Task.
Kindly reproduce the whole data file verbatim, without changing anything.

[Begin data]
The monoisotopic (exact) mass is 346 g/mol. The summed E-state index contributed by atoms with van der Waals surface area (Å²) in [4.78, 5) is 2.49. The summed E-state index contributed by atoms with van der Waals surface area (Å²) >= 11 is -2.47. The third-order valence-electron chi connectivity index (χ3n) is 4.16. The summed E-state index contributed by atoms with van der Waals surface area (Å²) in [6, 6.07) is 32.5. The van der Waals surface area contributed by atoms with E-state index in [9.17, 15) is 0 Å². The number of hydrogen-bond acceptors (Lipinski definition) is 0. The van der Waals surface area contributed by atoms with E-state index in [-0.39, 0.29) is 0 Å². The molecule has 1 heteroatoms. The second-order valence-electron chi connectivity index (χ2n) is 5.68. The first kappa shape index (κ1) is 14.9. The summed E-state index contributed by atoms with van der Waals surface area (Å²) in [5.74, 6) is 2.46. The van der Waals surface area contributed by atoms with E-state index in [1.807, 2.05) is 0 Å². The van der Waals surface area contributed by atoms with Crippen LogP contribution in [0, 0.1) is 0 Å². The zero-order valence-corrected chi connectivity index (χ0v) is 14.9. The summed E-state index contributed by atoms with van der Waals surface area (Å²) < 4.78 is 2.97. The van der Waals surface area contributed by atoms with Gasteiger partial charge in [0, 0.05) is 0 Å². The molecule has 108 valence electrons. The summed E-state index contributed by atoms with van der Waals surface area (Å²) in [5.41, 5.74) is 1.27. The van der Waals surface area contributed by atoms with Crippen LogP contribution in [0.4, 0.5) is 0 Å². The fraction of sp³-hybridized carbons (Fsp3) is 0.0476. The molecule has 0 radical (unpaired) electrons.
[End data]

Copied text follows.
The monoisotopic (exact) mass is 346 g/mol. The summed E-state index contributed by atoms with van der Waals surface area (Å²) in [4.78, 5) is 2.49. The summed E-state index contributed by atoms with van der Waals surface area (Å²) >= 11 is -2.47. The third-order valence-electron chi connectivity index (χ3n) is 4.16. The summed E-state index contributed by atoms with van der Waals surface area (Å²) in [6, 6.07) is 32.5. The van der Waals surface area contributed by atoms with E-state index in [9.17, 15) is 0 Å². The number of hydrogen-bond acceptors (Lipinski definition) is 0. The van der Waals surface area contributed by atoms with E-state index in [-0.39, 0.29) is 0 Å². The molecule has 1 heteroatoms. The second-order valence-electron chi connectivity index (χ2n) is 5.68. The first kappa shape index (κ1) is 14.9. The summed E-state index contributed by atoms with van der Waals surface area (Å²) in [5.74, 6) is 2.46. The van der Waals surface area contributed by atoms with E-state index in [1.807, 2.05) is 0 Å². The van der Waals surface area contributed by atoms with Crippen LogP contribution in [0, 0.1) is 0 Å². The zero-order valence-corrected chi connectivity index (χ0v) is 14.9. The summed E-state index contributed by atoms with van der Waals surface area (Å²) < 4.78 is 2.97. The van der Waals surface area contributed by atoms with Gasteiger partial charge in [0, 0.05) is 0 Å². The molecule has 108 valence electrons. The summed E-state index contributed by atoms with van der Waals surface area (Å²) in [5.41, 5.74) is 1.27. The van der Waals surface area contributed by atoms with Crippen LogP contribution in [0.4, 0.5) is 0 Å². The fraction of sp³-hybridized carbons (Fsp3) is 0.0476. The molecule has 0 radical (unpaired) electrons.